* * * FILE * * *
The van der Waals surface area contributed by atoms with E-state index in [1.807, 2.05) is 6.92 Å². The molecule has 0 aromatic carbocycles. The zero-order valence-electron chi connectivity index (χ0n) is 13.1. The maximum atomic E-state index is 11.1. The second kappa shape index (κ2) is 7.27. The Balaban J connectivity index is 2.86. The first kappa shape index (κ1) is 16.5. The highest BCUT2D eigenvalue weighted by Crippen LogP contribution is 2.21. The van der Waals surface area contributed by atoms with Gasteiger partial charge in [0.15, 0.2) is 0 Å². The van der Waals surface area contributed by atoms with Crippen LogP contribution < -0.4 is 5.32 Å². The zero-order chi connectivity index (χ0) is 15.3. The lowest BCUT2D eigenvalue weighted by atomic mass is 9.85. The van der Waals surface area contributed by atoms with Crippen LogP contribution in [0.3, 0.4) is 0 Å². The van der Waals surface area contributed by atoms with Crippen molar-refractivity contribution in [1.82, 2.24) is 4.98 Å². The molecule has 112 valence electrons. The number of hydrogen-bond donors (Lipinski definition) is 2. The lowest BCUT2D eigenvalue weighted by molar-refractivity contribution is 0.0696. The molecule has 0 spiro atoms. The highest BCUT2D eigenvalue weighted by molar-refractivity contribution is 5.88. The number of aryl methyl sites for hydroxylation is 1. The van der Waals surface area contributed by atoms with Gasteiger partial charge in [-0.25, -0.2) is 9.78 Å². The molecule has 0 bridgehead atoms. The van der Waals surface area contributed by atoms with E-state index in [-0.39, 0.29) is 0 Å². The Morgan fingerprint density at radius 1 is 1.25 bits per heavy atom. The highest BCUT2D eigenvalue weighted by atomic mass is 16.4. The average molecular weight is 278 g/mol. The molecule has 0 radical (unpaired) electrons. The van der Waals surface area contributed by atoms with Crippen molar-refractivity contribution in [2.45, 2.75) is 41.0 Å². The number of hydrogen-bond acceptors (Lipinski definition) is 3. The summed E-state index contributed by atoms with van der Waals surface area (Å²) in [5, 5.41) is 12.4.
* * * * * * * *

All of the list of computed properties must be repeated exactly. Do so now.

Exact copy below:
The van der Waals surface area contributed by atoms with E-state index in [1.807, 2.05) is 6.92 Å². The molecule has 0 aromatic carbocycles. The zero-order valence-electron chi connectivity index (χ0n) is 13.1. The maximum atomic E-state index is 11.1. The second kappa shape index (κ2) is 7.27. The Balaban J connectivity index is 2.86. The first kappa shape index (κ1) is 16.5. The highest BCUT2D eigenvalue weighted by Crippen LogP contribution is 2.21. The van der Waals surface area contributed by atoms with Gasteiger partial charge in [0.15, 0.2) is 0 Å². The van der Waals surface area contributed by atoms with Crippen LogP contribution < -0.4 is 5.32 Å². The zero-order chi connectivity index (χ0) is 15.3. The lowest BCUT2D eigenvalue weighted by atomic mass is 9.85. The van der Waals surface area contributed by atoms with Crippen LogP contribution in [0.3, 0.4) is 0 Å². The van der Waals surface area contributed by atoms with Crippen molar-refractivity contribution in [1.82, 2.24) is 4.98 Å². The molecule has 112 valence electrons. The number of hydrogen-bond donors (Lipinski definition) is 2. The lowest BCUT2D eigenvalue weighted by molar-refractivity contribution is 0.0696. The molecule has 0 spiro atoms. The highest BCUT2D eigenvalue weighted by molar-refractivity contribution is 5.88. The number of aryl methyl sites for hydroxylation is 1. The van der Waals surface area contributed by atoms with Gasteiger partial charge in [-0.25, -0.2) is 9.78 Å². The molecule has 0 bridgehead atoms. The van der Waals surface area contributed by atoms with E-state index in [-0.39, 0.29) is 0 Å². The Morgan fingerprint density at radius 1 is 1.25 bits per heavy atom. The highest BCUT2D eigenvalue weighted by atomic mass is 16.4. The average molecular weight is 278 g/mol. The molecule has 0 radical (unpaired) electrons. The van der Waals surface area contributed by atoms with Crippen molar-refractivity contribution in [2.45, 2.75) is 41.0 Å². The number of hydrogen-bond acceptors (Lipinski definition) is 3. The summed E-state index contributed by atoms with van der Waals surface area (Å²) in [5, 5.41) is 12.4.